According to a relatively recent report by the AA in 2014, innocent motorists are being charged more money for car insurance if previously involved in an accident that wasn’t their fault. Hold on a minute, not their fault you say? Yes, you read that right!
In fact, drivers that made one non-fault claim on their cover were quoted 30 per cent higher premiums by a small number of insurers. For drivers with two non-fault claims, the price was 10-50 per cent more than those with none.
To discover this information, the AA posed as an everyday driver and searched for quotes on Compare the Market. “We compared a driver with no no-fault claims with one having suffered one no-fault claim and one who had suffered two no-fault claims,” noted AA spokesman Ian Crowther.
Although this may seem to be, at least on the face of it, a rather covert way of going about finding out the real nitty gritty details of what has been, and still is, happening the research has paid real dividends as you will see if you continue reading!
But why do guilt-free motorists have to pay more for somebody else’s negligence? And how can you avoid the extra cost of a non-fault accidents claim?
The cost of non-fault claims
Drivers with one no-fault claim will be pleased to hear that approximately 60 per cent of insurers applied no loading to the premium at all. However, around 35 per cent applied an average load of 5 per cent, while a further 5 per cent of insurers applied an average load of about 30 per cent.
But things are very different if you have two no-fault claims, as just 4 per cent of insurers did not charge more. Around 5 per cent applied loadings of up to 10 per cent, but the rest applied loadings between 10-50 per cent.
The reason for hefty premiums
Insurers say that even if drivers are not at fault, statistical evidence shows they will be more likely to be involved in an accident later on. “In many cases no-fault claims can be a proxy for the environment in which you drive,” said Adrian Webb, a spokesman for esure.
“For example, you may drive through certain awkward junctions, an accident black spot, or be in a certain postcode that suffers from poor signage, all of which puts drivers at risk.”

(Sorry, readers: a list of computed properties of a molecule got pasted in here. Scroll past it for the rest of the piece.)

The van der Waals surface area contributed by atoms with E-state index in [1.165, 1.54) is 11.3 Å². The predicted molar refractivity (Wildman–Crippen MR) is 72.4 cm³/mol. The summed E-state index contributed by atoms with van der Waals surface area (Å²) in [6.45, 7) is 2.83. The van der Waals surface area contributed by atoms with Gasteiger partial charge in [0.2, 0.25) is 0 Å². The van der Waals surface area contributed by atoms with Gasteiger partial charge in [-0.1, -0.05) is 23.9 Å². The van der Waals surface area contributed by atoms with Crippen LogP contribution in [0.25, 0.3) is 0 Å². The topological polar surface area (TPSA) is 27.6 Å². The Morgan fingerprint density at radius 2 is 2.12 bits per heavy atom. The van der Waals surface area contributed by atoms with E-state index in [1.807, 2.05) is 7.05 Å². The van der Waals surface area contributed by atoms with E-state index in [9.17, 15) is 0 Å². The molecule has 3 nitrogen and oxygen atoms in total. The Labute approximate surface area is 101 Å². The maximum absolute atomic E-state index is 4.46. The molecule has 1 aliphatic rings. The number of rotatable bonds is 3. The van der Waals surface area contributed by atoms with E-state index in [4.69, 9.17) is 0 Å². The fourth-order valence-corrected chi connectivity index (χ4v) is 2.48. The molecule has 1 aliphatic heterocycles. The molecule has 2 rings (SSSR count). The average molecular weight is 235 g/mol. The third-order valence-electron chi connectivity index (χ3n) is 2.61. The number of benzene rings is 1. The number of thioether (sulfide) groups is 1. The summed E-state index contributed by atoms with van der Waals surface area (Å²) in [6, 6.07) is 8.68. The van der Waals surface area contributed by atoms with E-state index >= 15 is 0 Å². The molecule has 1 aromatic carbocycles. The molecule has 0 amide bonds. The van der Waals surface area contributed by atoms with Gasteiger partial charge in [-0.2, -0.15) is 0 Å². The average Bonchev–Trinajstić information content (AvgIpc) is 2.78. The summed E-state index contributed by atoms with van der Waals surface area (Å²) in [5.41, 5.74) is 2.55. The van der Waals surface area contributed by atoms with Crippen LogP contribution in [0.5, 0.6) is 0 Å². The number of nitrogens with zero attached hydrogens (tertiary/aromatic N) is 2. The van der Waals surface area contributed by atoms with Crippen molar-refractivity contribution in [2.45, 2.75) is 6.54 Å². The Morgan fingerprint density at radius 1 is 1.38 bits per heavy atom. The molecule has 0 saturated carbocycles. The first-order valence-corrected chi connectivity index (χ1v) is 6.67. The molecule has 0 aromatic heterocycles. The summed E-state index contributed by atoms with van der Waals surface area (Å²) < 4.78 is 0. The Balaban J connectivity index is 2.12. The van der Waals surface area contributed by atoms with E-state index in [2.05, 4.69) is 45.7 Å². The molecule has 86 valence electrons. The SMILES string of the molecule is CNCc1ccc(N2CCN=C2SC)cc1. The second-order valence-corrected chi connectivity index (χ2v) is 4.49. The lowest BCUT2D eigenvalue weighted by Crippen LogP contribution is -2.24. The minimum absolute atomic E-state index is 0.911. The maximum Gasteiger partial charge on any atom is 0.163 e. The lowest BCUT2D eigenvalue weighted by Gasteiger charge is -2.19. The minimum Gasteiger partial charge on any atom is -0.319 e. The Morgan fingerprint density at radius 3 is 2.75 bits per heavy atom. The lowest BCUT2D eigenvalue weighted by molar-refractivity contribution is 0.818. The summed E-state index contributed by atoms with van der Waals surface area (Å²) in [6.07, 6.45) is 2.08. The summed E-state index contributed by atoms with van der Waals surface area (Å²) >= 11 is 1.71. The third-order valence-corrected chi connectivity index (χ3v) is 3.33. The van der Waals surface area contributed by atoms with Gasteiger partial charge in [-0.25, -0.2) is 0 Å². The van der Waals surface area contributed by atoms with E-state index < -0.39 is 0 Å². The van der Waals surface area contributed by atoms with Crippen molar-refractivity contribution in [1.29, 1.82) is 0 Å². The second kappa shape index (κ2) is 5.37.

Ways to minimise increases
Irrespective of whether you have ever been involved in an accident that wasn’t your fault and subsequently claimed on insurance, the following tips can often result in cheaper premiums.
- Increase your voluntary excess. If you are willing to pay more for potential repairs, your premium should come down.
- Protect your no-claims discount. This may end up costing between 5-10 per cent more on your premium, but could be less than non-fault increases.
- Consider adding a name driver. If they have a clean driving history, this will spread the risk of having an accident.
- Complete an advanced driving course. For example, insurance firm Direct Line offers a 5 per cent discount for drivers that take the “PassPlus” course.
- Claim compensation. If you suffered an injury from a non-fault accident, think about claiming compensation with the help of a specialist solicitor, like Accident Compensation 4UK.
Due to these findings, it might be tempting to disregard minor incidents. However, the Association of British Insurers (ABI) strongly recommends you report any road accident or traffic collision to your insurer, even if you don’t intend to claim.
Seeking helpful information regarding everything to do with claims relating to car or vehicle accidents? If so, then you should Visit Accident Compensation 4 UK for some useful advice to help your decision-making process.